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    Andrew Warhaftig, 17; embraced life while fighting rare kidney disease

    Andrew Warhaftig, shown attending a performance of “Hamilton” in New York City, played soccer and other sports until he was no longer able, and then focused on music. He also helped raise nearly $750,000 for focal segmental glomerulosclerosis research.
    Warhaftig family
    Andrew Warhaftig, shown attending a performance of “Hamilton” in New York City, played soccer and other sports until he was no longer able, and then focused on music. He also helped raise nearly $750,000 for focal segmental glomerulosclerosis research.

    Though Andrew Benjamin Warhaftig had been critically ill since age 4, most of his friends and classmates were unaware that the high-achieving, music-loving, perpetually smiling math whiz was sick. He didn’t talk about it.

    But when he and his family were working to increase awareness about the rare kidney disease with which he had been diagnosed, along with helping to raise nearly $750,000 for research, Andrew addressed it at length and at every opportunity — in conversations and in his writings.

    In a 2012 website post asking for donations to an organization dedicated to finding a cure for focal segmental glomerulosclerosis, he wrote candidly about the struggles that he usually kept from people outside his family.


    “I have to worry about a lot of things that most kids my age don’t even think about,” he wrote when he was 11. “Most kids right now are wondering who their schoolteacher will be for the coming year or who is going to summer camp with them, but instead I wonder if one day I will get another kidney transplant and if I can ever live my life without FSGS.”

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    Andrew was a junior at Hingham High School when he died May 6 in Boston Children’s Hospital of complications from focal segmental glomerulosclerosis. He was 17, lived in Hingham, and had endured nearly 100 medical procedures during his life — including two kidney transplants.

    In 2010, he wrote: “For a 9-year-old, I know more medical terminology than you could imagine from listening to my doctors and nurses and reading my lab and tests results.”

    His illness grew more complicated as the years passed, though he wasn’t one to let others know what he was facing.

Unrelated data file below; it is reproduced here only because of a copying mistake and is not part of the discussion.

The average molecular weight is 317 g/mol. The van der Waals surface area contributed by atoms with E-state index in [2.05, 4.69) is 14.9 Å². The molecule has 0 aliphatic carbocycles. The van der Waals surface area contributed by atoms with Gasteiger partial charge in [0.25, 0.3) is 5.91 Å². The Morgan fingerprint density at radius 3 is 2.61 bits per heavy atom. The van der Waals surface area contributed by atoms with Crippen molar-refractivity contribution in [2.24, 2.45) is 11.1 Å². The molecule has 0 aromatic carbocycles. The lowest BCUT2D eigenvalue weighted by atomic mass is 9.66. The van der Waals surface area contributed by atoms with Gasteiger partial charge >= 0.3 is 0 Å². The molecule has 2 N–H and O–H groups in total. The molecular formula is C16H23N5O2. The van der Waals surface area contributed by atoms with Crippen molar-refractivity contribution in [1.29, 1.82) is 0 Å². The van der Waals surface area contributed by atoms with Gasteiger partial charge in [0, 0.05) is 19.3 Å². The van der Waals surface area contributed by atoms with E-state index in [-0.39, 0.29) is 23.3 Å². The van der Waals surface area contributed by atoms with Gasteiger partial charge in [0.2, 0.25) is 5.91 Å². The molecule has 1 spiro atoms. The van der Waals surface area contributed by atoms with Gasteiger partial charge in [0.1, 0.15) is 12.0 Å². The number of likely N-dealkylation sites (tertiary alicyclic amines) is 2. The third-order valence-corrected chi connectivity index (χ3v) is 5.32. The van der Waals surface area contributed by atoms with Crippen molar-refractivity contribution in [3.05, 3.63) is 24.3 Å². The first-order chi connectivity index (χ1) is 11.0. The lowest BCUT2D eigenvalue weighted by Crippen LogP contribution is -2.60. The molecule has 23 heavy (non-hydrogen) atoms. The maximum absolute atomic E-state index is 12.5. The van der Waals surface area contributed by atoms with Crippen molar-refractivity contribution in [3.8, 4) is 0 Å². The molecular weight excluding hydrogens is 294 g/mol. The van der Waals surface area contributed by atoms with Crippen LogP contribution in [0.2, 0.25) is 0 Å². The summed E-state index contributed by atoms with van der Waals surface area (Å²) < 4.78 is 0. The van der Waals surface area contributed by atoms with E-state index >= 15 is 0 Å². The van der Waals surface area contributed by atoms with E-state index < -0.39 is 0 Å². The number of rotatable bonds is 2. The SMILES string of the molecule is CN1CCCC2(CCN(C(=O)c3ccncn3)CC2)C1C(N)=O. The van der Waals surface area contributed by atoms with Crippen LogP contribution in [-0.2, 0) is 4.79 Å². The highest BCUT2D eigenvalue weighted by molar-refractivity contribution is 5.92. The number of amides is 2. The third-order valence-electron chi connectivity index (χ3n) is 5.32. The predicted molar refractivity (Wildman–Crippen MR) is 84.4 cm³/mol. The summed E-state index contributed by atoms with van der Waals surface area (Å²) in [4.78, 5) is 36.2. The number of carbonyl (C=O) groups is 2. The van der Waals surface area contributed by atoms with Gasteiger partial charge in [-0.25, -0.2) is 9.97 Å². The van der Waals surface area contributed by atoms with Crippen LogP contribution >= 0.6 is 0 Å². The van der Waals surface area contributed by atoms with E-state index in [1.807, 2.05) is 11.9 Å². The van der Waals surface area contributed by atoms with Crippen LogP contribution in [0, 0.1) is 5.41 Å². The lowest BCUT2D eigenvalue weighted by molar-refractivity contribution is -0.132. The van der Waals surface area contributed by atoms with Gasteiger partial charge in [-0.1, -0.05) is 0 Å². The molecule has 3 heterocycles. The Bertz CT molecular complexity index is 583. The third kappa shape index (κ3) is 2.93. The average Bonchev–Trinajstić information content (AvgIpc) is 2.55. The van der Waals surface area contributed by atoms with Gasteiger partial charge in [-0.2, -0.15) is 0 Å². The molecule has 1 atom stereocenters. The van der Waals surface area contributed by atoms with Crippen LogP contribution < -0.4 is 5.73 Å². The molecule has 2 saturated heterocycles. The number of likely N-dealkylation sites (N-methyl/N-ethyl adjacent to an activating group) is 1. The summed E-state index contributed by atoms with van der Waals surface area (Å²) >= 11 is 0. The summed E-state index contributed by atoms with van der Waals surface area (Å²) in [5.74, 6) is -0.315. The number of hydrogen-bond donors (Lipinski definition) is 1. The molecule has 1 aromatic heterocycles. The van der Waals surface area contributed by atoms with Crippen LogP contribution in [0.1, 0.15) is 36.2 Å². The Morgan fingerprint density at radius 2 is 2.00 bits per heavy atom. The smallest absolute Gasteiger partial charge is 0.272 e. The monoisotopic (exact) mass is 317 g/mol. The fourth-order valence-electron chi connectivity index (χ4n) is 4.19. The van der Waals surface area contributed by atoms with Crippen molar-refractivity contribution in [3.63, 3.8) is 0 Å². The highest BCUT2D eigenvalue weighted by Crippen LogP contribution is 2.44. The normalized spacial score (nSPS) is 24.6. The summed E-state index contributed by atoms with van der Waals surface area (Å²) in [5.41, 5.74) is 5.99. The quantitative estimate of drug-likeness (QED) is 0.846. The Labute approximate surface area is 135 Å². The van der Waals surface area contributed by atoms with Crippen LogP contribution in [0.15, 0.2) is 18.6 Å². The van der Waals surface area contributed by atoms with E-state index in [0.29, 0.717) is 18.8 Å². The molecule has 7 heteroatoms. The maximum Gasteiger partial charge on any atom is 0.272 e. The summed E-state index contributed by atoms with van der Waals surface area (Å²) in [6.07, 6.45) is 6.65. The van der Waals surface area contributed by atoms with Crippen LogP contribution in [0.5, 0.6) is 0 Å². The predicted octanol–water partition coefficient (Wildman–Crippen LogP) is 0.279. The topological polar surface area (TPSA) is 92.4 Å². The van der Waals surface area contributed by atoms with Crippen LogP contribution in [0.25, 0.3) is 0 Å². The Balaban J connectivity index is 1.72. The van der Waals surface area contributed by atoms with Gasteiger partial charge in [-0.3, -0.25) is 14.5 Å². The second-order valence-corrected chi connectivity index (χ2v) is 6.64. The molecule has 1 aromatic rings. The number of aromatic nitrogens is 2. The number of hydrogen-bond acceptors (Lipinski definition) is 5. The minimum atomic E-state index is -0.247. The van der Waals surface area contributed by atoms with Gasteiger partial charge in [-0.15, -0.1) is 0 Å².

“He always had a smile on his face. He was just a happy guy,” said his friend James Winikoff, also a junior. “It took a long time before I realized the scope of his issues. Our conversations were normal teenage stuff: ‘Did you catch the Sox game?’ Or, ‘What did you think of that math test?’ ”


    The weekend before Andrew died, James added, they talked about seeing the movie “Avengers: Infinity War.”

    For years, Andrew and his family raised money for NephCure Kidney International, a Pennsylvania-based nonprofit that supports research to pinpoint a cause and find a cure for the disease, which attacks the kidneys until they no longer function.

    In first grade, Andrew received his first kidney transplant — from his father, Jeremy.

    “My dad gave me one of his kidneys and now he is living with just one,” Andrew wrote in 2011. “We were in the hospital together, side-by-side in the operating room.”

    But a transplant is a “treatment, not a cure,” said Andrew’s mother, Elise. The disease also attacked the transplanted kidney and two years later, Andrew was facing 12 hours a day hooked up to a dialysis machine.


    All told, Andrew’s family said, he spent about half his life on dialysis. He took 20 medications a day and managed them himself. Both his spleen and gallbladder were removed, as well as part of his colon. Because of rickets, which had softened his bones, he had screws in his legs.

    “The disease affected every single inch of his body except for his brain,” his mother said. “He was so bright.”